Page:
Skip to content
Subscriber Only
Business
Pursuits

The Shameful, Beneficial Midday Workout

Exercising during business hours makes sense—if you can stand the guilt
Companies encourage exercise, so why does the daytime workout feel so sneaky?
Companies encourage exercise, so why does the daytime workout feel so sneaky?Photograph by Kevin Van Aelst

It’s 1:30 p.m. on a Thursday, and while my co-workers are toiling away at their desks, I’m in a tank top and sneakers, halfway through a workout on an elliptical machine. I’m worried my editor is trying to get ahold of me. I hope I haven’t forgotten any scheduled meetings. I have 40 more minutes until I have to rush back to the office. I haven’t eaten lunch.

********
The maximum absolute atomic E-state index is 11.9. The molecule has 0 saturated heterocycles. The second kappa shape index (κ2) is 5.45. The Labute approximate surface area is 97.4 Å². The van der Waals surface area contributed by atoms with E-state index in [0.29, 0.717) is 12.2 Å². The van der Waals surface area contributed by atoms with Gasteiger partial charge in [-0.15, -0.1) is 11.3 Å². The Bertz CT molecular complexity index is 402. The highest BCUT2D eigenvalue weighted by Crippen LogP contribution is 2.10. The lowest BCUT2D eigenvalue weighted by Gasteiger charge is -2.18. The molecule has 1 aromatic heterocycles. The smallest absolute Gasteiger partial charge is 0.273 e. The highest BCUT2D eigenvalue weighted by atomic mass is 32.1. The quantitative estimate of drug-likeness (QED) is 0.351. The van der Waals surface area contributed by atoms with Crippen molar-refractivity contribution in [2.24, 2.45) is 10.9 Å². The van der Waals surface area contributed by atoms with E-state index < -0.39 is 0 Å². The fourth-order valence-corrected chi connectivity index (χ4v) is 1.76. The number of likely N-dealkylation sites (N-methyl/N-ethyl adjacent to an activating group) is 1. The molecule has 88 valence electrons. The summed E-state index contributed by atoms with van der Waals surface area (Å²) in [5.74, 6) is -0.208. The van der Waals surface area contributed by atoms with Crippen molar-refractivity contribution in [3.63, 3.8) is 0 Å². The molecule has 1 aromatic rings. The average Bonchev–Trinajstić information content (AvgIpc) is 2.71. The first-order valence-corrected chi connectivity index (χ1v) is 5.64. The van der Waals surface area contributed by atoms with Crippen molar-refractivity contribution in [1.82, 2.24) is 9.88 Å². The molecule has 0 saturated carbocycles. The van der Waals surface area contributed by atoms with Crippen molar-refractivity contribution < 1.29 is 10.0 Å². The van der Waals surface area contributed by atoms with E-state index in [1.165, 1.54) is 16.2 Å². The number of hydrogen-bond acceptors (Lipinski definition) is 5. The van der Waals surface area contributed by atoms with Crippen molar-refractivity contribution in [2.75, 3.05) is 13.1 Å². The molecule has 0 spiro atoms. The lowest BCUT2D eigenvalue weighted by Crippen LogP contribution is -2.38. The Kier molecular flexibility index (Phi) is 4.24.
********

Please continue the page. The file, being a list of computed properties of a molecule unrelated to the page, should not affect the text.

This trip to the gym is an experiment. I’m part of the 23 percent of adult Americans with full-time jobs who, according to the U.S. Bureau of Labor Statistics, actually bother to exercise regularly during the week. To fit it into my schedule, I usually do it in the morning, at an obnoxiously early hour. If I wait until the evening, I find that I’m either too tired, too lazy, or both. But there’s an elusive third option I’ve always wanted to try: to become one of those people who exercise in the middle of work.